Issuers and Consumers: Partnering to Fight Fraud

Maria Schuld
Group Executive – Financial Services Group
Posted on August 11, 2016

partnering to fight fraud

Card fraud is the worst it has ever been. It’s also probably the best it ever will be. It’s no longer a matter of if a hack will occur, but when. Combine that with the mountains of consumer data collected that are at risk of hacking, plus the ability of criminals to stay a step ahead of card fraud protections, and you have a perfect storm of danger.

If issuers want to stem the tide of card fraud, they must enlist their customers to help.

Costs of card fraud are bigger than you may realize
Historically, card fraud is discovered when consumers review their statements, see a transaction they didn’t initiate and alert the bank. Unfortunately, because the money is already in the hands of the retailer where the fraud occurred, the cost to banks and credit unions is high.

And the costs don’t stop there. According to a recent FICO study, 22 percent of consumers – even if satisfied with how their issuer handled the situation – close the account associated with a fraudulent charge. Among millennials, the percentage closing accounts rises to 29 percent and one-quarter of millennials experiencing fraud take their complaint to social media with a negative post. Relationships with consumers also suffer when legitimate transactions are denied at point-of-sale because they fall outside of customers’ usual shopping patterns. Even if the customer keeps the account, top-of-wallet status is at risk.

Teaming with your customers can cut fraud
New fraud-fighting technology makes consumers a part of your team when combating card fraud. Issuers can use mobile applications that push an email, text or phone call, in real-time, to a card user when a transaction falls outside the rules and requires verification. Once the consumer confirms his or her identity, the transaction is approved. If the consumer denies the transaction, the likely fraudulent charge doesn’t occur.

Customers and financial institutions reap benefits from this new technology:
• It empowers customers, which makes them “stickier” and more likely to expand their relationships with their banking provider.
• It decreases the likelihood of a false positive interrupting a genuine transaction and reduces customer embarrassment associated with one’s credit card being turned down.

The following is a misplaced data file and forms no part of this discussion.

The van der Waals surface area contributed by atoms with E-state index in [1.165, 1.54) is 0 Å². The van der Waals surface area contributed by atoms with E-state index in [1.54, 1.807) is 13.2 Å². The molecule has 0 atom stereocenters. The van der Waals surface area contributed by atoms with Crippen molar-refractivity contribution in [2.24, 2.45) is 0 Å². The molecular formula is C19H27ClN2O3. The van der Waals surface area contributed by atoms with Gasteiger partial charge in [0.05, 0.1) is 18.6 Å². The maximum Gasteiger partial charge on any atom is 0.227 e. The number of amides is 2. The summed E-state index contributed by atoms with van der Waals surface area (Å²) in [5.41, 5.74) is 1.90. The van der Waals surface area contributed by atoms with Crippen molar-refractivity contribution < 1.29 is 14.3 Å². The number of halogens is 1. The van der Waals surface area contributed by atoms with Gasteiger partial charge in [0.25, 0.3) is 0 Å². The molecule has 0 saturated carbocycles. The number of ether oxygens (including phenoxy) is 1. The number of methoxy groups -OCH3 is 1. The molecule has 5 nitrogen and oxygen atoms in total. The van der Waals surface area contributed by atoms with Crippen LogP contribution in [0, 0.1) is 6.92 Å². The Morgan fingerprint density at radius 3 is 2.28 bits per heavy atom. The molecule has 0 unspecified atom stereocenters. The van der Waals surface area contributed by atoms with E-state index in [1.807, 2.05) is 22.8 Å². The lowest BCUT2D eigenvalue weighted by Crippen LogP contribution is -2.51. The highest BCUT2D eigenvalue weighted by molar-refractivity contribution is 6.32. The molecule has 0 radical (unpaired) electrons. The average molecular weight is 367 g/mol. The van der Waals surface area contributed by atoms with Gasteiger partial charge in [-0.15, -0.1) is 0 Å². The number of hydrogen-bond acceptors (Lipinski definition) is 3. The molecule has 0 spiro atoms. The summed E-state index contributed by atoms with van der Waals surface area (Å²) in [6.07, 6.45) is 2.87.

• It reduces costs associates with card fraud.
• It helps retain top-of-wallet status for the issuer’s card because the customer feels reassured that legitimate transactions will be executed without hassle or embarrassment.

Here are the four steps you need to take if you want to make customers your partners in combating card fraud:
1. Adopt a fraud solution that provides consumers with multiple mobile communication options: text, email and voice.
2. Make alerts free for consumers to use – i.e., no data fees for usage, which is a common barrier to consumer adoption.
3. Ensure that your institution always has up-to-date mobile phone numbers and email addresses for customers.
4. Educate your customers about why immediate responses to emails, texts or phone calls from your institution are so important when they are making purchases.

Fighting fraud demands a layered approach. No single solution is foolproof, but these new tools add a critical layer of protection against increasingly sophisticated fraudsters. By enlisting consumers in the fight against fraud, everybody wins – everybody except the fraudsters.

What is your institution doing to partner with your customers in fighting card fraud?


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Maria Schuld
Group Executive – Financial Services Group

With over 20 years of experience in the financial and payments industry, Maria is the Group Executive for debit, credit, fraud operations and business management. Previously, she was a senior management team member for Metavante before its 2009 acquisition by FIS. Other areas of expertise include implementation management, account management, and professional services management.